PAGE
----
There’s a saying (cliche) that’s floated around the United Methodist Church for as long as I can remember: ‘Preach the Gospel. If necessary use words.” Despite how often people quote this, it’s stupid.
It’s attributed to St Francis of Assisi but frequency of citation has made it almost a Methodist slogan of sorts. And, like all cliches, there’s some wisdom once you dig to the bottom of it. In this case, our actions and way of life with others should be in concert with what we believe about the God who comes to us in Jesus Christ.
Sounds good and obvious, right?
However, it’s a cliche that depends upon bad, unhelpful theology. Tim Keller, in his book Center Church, points out that ‘Preach the Gospel. If necessary use words’ relies on the assumption that the Gospel is primarily about things we do to achieve salvation, in which case communicating the Gospel can be done without words.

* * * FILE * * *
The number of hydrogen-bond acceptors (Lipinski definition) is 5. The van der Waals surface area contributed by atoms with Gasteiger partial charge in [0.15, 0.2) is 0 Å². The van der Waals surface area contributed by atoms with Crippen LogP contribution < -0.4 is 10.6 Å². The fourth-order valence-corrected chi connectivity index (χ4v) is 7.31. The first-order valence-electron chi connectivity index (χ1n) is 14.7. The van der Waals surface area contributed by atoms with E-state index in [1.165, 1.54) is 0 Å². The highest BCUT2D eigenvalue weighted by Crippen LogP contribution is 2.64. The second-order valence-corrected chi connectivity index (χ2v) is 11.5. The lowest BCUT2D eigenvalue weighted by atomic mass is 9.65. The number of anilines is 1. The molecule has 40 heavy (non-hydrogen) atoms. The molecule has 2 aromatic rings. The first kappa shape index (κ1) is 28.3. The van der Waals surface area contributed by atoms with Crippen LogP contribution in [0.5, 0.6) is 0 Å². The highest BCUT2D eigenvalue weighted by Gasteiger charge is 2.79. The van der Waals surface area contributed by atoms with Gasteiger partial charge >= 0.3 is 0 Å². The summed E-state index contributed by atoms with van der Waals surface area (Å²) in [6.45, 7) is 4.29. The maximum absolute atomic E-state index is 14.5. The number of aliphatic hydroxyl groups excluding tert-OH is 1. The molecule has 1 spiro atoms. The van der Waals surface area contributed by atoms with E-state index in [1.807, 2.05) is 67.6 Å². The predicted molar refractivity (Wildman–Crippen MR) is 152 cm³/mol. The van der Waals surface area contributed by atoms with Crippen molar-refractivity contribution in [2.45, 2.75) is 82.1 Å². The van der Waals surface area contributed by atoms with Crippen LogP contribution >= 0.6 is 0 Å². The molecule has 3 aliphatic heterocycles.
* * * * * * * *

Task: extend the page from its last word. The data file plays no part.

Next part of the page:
But that’s not the Gospel.
The Gospel’s not a message of things we must do.
The Gospel’s a message about what we could /can not do for ourselves. The Gospel’s a message about what God has done for us, once and for all. And that’s not a message that’s self-interpreting or self-evident.
The Gospel requires preaching or, rather, proclamation. As scripture says, salvation comes by ‘hearing.’ Good works are the fruit of hearing the Gospel; they are not the Gospel.
Part of me fears Francis’ quote is so popular in the Methodist world because we’ve lost the ability and the boldness to proclaim, in pulpits and in every day speech, the Gospel. The cliche has become, for us, an excuse. (And part of me wonders if our denominational inability to communicate the Gospel is what has led to us being behind the curve in communicating via social media.)
But with all due respect to Francis, the message about the Word become flesh very definitely and even primarily requires words.